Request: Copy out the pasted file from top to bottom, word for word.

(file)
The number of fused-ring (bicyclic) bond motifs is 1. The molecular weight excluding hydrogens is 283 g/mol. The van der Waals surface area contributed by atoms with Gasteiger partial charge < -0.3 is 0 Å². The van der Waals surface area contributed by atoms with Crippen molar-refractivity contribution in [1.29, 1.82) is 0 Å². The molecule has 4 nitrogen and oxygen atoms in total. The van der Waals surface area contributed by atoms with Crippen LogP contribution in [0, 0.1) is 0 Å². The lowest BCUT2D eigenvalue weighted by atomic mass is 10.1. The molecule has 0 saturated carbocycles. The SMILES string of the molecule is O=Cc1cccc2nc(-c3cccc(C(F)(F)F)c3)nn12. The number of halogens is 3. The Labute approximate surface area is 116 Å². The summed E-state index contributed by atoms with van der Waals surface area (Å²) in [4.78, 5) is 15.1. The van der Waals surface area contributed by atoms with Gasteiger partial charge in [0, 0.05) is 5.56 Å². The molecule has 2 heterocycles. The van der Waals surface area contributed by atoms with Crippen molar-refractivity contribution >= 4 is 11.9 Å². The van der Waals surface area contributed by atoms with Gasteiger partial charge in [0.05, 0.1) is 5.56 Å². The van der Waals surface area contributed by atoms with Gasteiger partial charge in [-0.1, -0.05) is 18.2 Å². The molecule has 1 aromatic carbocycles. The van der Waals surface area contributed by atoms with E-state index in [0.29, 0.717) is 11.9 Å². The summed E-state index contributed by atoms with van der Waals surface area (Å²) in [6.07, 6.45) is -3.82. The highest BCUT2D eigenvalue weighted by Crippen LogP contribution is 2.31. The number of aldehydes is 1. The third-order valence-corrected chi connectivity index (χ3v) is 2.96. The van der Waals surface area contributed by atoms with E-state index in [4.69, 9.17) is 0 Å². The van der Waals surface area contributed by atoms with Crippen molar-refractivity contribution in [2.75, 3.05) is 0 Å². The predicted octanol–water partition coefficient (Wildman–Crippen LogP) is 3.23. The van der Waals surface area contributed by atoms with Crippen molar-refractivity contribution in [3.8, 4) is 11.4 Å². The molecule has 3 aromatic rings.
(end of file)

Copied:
The number of fused-ring (bicyclic) bond motifs is 1. The molecular weight excluding hydrogens is 283 g/mol. The van der Waals surface area contributed by atoms with Gasteiger partial charge < -0.3 is 0 Å². The van der Waals surface area contributed by atoms with Crippen molar-refractivity contribution in [1.29, 1.82) is 0 Å². The molecule has 4 nitrogen and oxygen atoms in total. The van der Waals surface area contributed by atoms with Crippen LogP contribution in [0, 0.1) is 0 Å². The lowest BCUT2D eigenvalue weighted by atomic mass is 10.1. The molecule has 0 saturated carbocycles. The SMILES string of the molecule is O=Cc1cccc2nc(-c3cccc(C(F)(F)F)c3)nn12. The number of halogens is 3. The Labute approximate surface area is 116 Å². The summed E-state index contributed by atoms with van der Waals surface area (Å²) in [4.78, 5) is 15.1. The van der Waals surface area contributed by atoms with Gasteiger partial charge in [0, 0.05) is 5.56 Å². The molecule has 2 heterocycles. The van der Waals surface area contributed by atoms with Crippen molar-refractivity contribution >= 4 is 11.9 Å². The van der Waals surface area contributed by atoms with Gasteiger partial charge in [0.05, 0.1) is 5.56 Å². The van der Waals surface area contributed by atoms with Gasteiger partial charge in [-0.1, -0.05) is 18.2 Å². The molecule has 1 aromatic carbocycles. The van der Waals surface area contributed by atoms with E-state index in [0.29, 0.717) is 11.9 Å². The summed E-state index contributed by atoms with van der Waals surface area (Å²) in [6.07, 6.45) is -3.82. The highest BCUT2D eigenvalue weighted by Crippen LogP contribution is 2.31. The number of aldehydes is 1. The third-order valence-corrected chi connectivity index (χ3v) is 2.96. The van der Waals surface area contributed by atoms with E-state index in [4.69, 9.17) is 0 Å². The van der Waals surface area contributed by atoms with Crippen molar-refractivity contribution in [2.75, 3.05) is 0 Å². The predicted octanol–water partition coefficient (Wildman–Crippen LogP) is 3.23. The van der Waals surface area contributed by atoms with Crippen molar-refractivity contribution in [3.8, 4) is 11.4 Å². The molecule has 3 aromatic rings.